Patriarchal blogger Lori Alexander recently posted an article titled Training Your Children to Sit in Big Church. I am familiar with this concept. In fact, it’s how I grew up. My parents believed that Sunday School was too fun-focused and that worshipping together brought us together as a family, so my half score of younger siblings and I sat in “big church” every week. So I wasn’t surprised to see Lori’s post, which was written by blogger The Joy Filled Wife.
I was struck, though, when I came to this bit:
We find it important for children to learn to rise to the level of adult wisdom and understanding as early as possible, just as we do in daily conversation (all of our children are articulate for their ages). We also are responsible for what they are learning spiritually and we cannot know what is being said or the personal convictions of the person teaching Sunday School. If someone is off-base biblically, we would never know if we are not there to teach our child the truth.
So, here’s the thing. My children attend school every day—during the school year, at least. I’m not there to see what they’re taught in class each year. I don’t know the personal convictions of their teachers. True, teachers aren’t responsible for students spiritual development, but they still have value systems that inform their teaching. And I’m okay with that.
I’m okay with people who aren’t me teaching my children.
What about religion? My husband and I are not religious, but the children’s grandparents are. One set is Catholic; the other set is evangelical. And you know what? I’ve never monitored what either set of grandparents tells my children about religion. And I do let my children have alone time with their grandparents. I’ve let me children go to Sunday School at the grandparents’ church when we visit. This has sometimes led to questions, but once again, I’m totally fine with that.
Parents have an huge influence on their children. Period. Spending an hour a week with a Sunday school teacher—or even six hours a day five days a week with a teacher—isn’t going to change that. Parents will remain the biggest influence in children’s lives. My beliefs aren’t so fragile that I’m afraid of my children encountering ideas different from my own.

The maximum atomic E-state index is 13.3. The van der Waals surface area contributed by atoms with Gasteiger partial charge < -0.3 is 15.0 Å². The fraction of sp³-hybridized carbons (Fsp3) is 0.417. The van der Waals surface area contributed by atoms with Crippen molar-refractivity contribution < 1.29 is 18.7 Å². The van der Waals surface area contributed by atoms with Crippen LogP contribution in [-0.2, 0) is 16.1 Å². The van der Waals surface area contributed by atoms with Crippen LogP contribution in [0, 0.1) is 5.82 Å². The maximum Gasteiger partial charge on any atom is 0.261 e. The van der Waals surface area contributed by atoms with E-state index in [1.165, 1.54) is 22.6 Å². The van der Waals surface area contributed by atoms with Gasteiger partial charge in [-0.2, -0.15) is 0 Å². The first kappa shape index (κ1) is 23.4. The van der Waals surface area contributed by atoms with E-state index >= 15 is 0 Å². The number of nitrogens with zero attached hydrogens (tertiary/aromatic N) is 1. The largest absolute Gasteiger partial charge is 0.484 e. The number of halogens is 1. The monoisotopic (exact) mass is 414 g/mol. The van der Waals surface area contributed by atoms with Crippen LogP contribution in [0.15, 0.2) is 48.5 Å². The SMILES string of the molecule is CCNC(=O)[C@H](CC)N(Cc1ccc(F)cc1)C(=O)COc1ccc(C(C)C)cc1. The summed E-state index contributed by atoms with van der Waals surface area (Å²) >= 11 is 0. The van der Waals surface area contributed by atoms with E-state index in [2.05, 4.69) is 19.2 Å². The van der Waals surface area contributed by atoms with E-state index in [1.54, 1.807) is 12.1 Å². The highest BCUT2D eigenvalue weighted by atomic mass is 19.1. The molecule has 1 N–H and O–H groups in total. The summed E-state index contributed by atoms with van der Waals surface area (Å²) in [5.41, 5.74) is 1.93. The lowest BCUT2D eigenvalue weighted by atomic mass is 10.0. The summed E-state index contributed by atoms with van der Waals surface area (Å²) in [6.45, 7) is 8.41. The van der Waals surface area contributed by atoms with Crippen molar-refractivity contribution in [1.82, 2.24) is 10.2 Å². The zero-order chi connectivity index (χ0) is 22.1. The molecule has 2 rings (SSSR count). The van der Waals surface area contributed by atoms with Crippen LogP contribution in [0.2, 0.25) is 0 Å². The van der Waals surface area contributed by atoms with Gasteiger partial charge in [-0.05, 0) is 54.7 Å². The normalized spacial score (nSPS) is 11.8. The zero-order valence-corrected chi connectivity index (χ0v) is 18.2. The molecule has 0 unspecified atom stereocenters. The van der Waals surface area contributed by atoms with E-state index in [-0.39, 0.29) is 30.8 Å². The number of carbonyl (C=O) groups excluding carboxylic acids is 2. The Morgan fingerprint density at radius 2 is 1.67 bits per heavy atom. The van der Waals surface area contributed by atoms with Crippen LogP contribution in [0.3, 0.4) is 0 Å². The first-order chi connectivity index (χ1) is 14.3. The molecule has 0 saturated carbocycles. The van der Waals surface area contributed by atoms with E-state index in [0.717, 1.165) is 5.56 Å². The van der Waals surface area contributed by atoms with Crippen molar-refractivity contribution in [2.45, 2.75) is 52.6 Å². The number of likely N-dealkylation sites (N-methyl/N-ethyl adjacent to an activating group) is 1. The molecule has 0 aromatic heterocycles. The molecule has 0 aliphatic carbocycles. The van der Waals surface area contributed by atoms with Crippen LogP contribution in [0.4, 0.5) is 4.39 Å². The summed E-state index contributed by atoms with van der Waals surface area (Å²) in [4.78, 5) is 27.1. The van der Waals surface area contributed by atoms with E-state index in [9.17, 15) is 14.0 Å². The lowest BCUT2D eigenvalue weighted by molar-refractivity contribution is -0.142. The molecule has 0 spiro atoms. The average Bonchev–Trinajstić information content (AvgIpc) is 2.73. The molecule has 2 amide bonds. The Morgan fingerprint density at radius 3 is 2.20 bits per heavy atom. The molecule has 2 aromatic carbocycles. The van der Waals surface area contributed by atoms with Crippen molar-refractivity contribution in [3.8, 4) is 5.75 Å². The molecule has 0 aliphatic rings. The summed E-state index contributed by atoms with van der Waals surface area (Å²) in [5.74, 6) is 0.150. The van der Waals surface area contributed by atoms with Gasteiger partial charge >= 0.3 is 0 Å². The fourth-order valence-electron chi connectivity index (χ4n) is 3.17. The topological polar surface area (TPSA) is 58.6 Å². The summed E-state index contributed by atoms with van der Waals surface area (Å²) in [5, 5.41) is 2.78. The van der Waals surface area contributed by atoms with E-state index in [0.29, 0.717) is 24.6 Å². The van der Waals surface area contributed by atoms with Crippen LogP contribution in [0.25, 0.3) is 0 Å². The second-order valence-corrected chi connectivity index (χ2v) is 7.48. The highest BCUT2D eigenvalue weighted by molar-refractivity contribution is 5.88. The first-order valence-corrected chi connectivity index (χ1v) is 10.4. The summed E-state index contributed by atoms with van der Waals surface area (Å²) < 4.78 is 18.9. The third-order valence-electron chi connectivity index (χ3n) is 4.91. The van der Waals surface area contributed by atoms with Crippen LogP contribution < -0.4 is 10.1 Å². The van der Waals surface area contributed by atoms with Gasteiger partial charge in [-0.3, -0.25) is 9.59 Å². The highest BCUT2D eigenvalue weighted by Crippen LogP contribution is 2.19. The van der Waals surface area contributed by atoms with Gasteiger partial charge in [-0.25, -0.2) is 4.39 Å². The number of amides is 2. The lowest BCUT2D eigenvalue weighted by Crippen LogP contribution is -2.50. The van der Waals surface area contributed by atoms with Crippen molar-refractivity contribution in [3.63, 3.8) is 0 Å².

Certainly, I haven’t set out to create ideological clones, and The Joy Filled Wife almost certainly has. After all, that’s the point of Lori’s brand of militant fecundity. Here, I’ll quote from another recent post on her blog:
We have children and raise them up in the fear of the Lord so that they can do God’s work in the world and build up His Kingdom. Therefore, the more children you have, the bigger God’s army.
Real life doesn’t work that way. And when this mentality collides with real life, things get ugly. It sucks to be treated as a pawn in a game you never chose. It really, really sucks. And when that particular piece of the puzzle hits reality—meaning, the fact that humans have free will—it sucks for everyone, not just the child, but also the parent.
Yes, I approach my children from a fundamentally different place than The Joy Filled Wife. Unlike her, I’m not trying to raise soldiers for God’s army. But even within her framework, I’d argue that her approach is wrong. I’d rather my children encounter ideas that are different from mine while they’re still in my house, where we can talk about them.
When I grew up and left home, one of the immediate shocks I experienced was that the “unsaved” did not behave or seem anything like I’d thought they would. Because I’d been so sheltered I hadn’t meaningfully interacted with anyone who was not also an evangelical Christian, all I had to go on was what my parents and the materials they exposed me to taught me about the unsaved. And it was wrong, badly, terribly wrong. I felt misled. I realized I had to think through things myself.
If I hadn’t been so sheltered, my encounter with the real world wouldn’t have been so jarring. Who knows—maybe I’d still be a Christian—evangelical, even. By sheltering them to such an extent that even Sunday School teachers are seen as a threat, Joy Filled Wife is setting her children—and herself—up for a rude awakening later on. As far as I can see it, the only way for her to avoid this would be to continue sheltering her children into adulthood. That is both unwise—flash-freezing young adults in the adolescent phase typically is—and, in many cases at least, simply unworkable.
Also, can I just say that I am so glad to have been able to dispense with this kind of fear. I love being able to raise my children with joy and heartfelt connection, undaunted by concern that any little thing will send them on a path to hell. That kind of fear is destructive and toxic, and I have never felt happier to have left it behind.
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